Even Matt Yglesias agrees, snarkily, to a freer market for sports:
I think our sports would be a lot more interesting with more free movement of teams, more freedom to negotiate salary arrangements, more freedom to sign whichever young players you can persuade to join you, promotion and relegation of teams that can’t cut the mustard, etc. The free market, just like they have in Europe.
Which means I side with a New Yorker writer, a Boston sports columnist, and a progressive blogger against parity and corporate welfare. I guess sports makes strange bedfellows.
My good friends Pete and Jason, along with their traveling companion Adam, were arrested yesterday in Jones County, MS, on what appear to be completely trumped-up charges. Their account of the entire incident is posted on their blog here.
These guys are spending the year traveling the country in an RV connecting with liberty-minded folks and telling their stories via blog and video, on a project called the Motorhome Diaries. The style they’ve chosen for highlighting government excess isn’t well suited for me, but these are principled and peaceful men, and if people disagree with their views the way to do so is via their right of free expression and not by throwing around the weight of government-sanctioned force as seems to have occurred in this case.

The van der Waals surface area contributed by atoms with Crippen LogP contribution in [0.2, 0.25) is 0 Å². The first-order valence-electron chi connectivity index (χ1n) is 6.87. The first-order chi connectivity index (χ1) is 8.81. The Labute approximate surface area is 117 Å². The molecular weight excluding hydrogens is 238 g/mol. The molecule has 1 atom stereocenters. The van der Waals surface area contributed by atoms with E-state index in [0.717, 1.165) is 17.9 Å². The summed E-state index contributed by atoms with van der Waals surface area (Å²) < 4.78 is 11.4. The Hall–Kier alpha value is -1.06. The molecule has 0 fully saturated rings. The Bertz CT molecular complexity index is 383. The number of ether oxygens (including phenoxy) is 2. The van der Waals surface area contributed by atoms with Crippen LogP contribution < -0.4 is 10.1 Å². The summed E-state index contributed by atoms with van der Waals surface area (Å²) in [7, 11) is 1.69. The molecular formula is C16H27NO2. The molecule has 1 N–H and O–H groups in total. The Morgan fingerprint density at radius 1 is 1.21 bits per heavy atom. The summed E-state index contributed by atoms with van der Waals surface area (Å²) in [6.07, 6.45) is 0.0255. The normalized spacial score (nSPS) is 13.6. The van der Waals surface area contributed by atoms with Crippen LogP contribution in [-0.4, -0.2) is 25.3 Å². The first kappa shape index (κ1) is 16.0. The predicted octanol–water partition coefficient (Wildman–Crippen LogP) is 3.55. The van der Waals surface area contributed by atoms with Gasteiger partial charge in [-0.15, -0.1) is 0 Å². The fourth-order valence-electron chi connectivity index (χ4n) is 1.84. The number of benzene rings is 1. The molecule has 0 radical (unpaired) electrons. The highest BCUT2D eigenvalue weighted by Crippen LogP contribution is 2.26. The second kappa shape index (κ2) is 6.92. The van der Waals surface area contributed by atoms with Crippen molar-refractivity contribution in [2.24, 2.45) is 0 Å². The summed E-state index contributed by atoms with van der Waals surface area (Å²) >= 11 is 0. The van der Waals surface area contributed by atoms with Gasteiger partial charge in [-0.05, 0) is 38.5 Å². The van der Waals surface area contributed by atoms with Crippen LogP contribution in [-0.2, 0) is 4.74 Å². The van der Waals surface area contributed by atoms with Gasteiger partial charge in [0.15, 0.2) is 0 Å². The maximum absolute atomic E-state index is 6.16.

Pete has a master’s degree in criminal justice and all three are well aware of their rights. Note, as you read through the incident, how they politely decline searches because they know full well the police need just cause to act against them. Just because most people do whatever an officer says doesn’t mean they’re required to. These men are also well connected with media, so I suspect the Jones County Sheriff’s Department picked the wrong men to detain without cause. If you are in a position to shine light on this violation of their rights, I hope you will do so.